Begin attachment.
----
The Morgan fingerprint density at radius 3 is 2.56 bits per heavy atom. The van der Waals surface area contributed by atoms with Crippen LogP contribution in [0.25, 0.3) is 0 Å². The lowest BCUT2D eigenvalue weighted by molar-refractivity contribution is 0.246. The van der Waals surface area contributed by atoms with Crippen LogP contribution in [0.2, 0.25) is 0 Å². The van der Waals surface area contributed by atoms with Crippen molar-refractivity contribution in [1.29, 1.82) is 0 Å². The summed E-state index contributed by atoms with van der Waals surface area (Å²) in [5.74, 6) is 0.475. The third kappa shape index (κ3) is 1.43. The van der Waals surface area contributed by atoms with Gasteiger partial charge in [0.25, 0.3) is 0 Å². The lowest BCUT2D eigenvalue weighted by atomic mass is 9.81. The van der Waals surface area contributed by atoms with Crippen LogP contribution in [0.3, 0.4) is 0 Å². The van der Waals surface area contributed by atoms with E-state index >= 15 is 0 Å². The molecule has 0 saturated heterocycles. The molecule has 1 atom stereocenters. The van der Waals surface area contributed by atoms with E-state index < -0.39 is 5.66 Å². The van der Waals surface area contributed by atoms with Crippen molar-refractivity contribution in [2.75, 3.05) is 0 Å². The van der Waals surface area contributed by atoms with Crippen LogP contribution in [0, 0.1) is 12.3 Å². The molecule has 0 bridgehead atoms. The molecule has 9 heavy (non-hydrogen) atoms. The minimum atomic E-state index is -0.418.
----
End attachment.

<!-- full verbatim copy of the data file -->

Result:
The Morgan fingerprint density at radius 3 is 2.56 bits per heavy atom. The van der Waals surface area contributed by atoms with Crippen LogP contribution in [0.25, 0.3) is 0 Å². The lowest BCUT2D eigenvalue weighted by molar-refractivity contribution is 0.246. The van der Waals surface area contributed by atoms with Crippen LogP contribution in [0.2, 0.25) is 0 Å². The van der Waals surface area contributed by atoms with Crippen molar-refractivity contribution in [1.29, 1.82) is 0 Å². The summed E-state index contributed by atoms with van der Waals surface area (Å²) in [5.74, 6) is 0.475. The third kappa shape index (κ3) is 1.43. The van der Waals surface area contributed by atoms with Gasteiger partial charge in [0.25, 0.3) is 0 Å². The lowest BCUT2D eigenvalue weighted by atomic mass is 9.81. The van der Waals surface area contributed by atoms with Crippen LogP contribution in [0.3, 0.4) is 0 Å². The van der Waals surface area contributed by atoms with E-state index >= 15 is 0 Å². The molecule has 0 saturated heterocycles. The molecule has 1 atom stereocenters. The van der Waals surface area contributed by atoms with E-state index < -0.39 is 5.66 Å². The van der Waals surface area contributed by atoms with Crippen molar-refractivity contribution in [2.75, 3.05) is 0 Å². The van der Waals surface area contributed by atoms with Crippen LogP contribution in [0, 0.1) is 12.3 Å². The molecule has 0 bridgehead atoms. The molecule has 9 heavy (non-hydrogen) atoms. The minimum atomic E-state index is -0.418.